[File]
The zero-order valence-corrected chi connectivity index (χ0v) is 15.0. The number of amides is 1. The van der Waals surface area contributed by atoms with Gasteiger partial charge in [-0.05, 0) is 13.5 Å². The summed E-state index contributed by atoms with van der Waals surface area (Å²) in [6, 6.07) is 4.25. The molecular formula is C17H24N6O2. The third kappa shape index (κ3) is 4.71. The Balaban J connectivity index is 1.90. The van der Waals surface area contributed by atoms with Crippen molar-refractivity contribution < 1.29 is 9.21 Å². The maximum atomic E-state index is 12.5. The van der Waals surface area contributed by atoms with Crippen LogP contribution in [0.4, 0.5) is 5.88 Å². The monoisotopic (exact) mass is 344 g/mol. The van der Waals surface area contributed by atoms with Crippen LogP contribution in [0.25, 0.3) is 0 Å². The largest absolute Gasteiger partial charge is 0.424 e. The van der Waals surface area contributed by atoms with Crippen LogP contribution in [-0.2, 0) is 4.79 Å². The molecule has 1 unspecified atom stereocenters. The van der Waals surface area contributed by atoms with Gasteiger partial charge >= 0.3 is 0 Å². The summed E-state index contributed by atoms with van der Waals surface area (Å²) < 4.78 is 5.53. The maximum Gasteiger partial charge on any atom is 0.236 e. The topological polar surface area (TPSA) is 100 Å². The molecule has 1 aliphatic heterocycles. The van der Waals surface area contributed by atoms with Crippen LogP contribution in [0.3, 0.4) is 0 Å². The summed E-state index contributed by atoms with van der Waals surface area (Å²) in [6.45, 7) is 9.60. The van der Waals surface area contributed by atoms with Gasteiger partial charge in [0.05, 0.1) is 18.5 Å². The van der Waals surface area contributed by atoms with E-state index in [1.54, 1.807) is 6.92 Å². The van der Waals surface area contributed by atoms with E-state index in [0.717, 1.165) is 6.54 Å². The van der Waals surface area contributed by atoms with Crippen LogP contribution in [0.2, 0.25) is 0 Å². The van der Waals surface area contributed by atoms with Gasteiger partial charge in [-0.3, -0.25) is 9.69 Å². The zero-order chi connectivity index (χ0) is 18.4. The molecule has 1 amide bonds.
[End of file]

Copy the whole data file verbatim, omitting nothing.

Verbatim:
The zero-order valence-corrected chi connectivity index (χ0v) is 15.0. The number of amides is 1. The van der Waals surface area contributed by atoms with Gasteiger partial charge in [-0.05, 0) is 13.5 Å². The summed E-state index contributed by atoms with van der Waals surface area (Å²) in [6, 6.07) is 4.25. The molecular formula is C17H24N6O2. The third kappa shape index (κ3) is 4.71. The Balaban J connectivity index is 1.90. The van der Waals surface area contributed by atoms with Crippen molar-refractivity contribution < 1.29 is 9.21 Å². The maximum atomic E-state index is 12.5. The van der Waals surface area contributed by atoms with Crippen LogP contribution in [0.4, 0.5) is 5.88 Å². The monoisotopic (exact) mass is 344 g/mol. The van der Waals surface area contributed by atoms with Crippen LogP contribution in [0.25, 0.3) is 0 Å². The largest absolute Gasteiger partial charge is 0.424 e. The van der Waals surface area contributed by atoms with Crippen LogP contribution in [-0.2, 0) is 4.79 Å². The molecule has 1 unspecified atom stereocenters. The van der Waals surface area contributed by atoms with Gasteiger partial charge >= 0.3 is 0 Å². The summed E-state index contributed by atoms with van der Waals surface area (Å²) < 4.78 is 5.53. The maximum Gasteiger partial charge on any atom is 0.236 e. The topological polar surface area (TPSA) is 100 Å². The molecule has 1 aliphatic heterocycles. The van der Waals surface area contributed by atoms with Crippen LogP contribution in [0.3, 0.4) is 0 Å². The summed E-state index contributed by atoms with van der Waals surface area (Å²) in [6.45, 7) is 9.60. The van der Waals surface area contributed by atoms with Gasteiger partial charge in [0.05, 0.1) is 18.5 Å². The van der Waals surface area contributed by atoms with E-state index in [1.54, 1.807) is 6.92 Å². The van der Waals surface area contributed by atoms with E-state index in [0.717, 1.165) is 6.54 Å². The van der Waals surface area contributed by atoms with Crippen LogP contribution in [0.2, 0.25) is 0 Å². The van der Waals surface area contributed by atoms with Gasteiger partial charge in [-0.3, -0.25) is 9.69 Å². The zero-order chi connectivity index (χ0) is 18.4. The molecule has 1 amide bonds.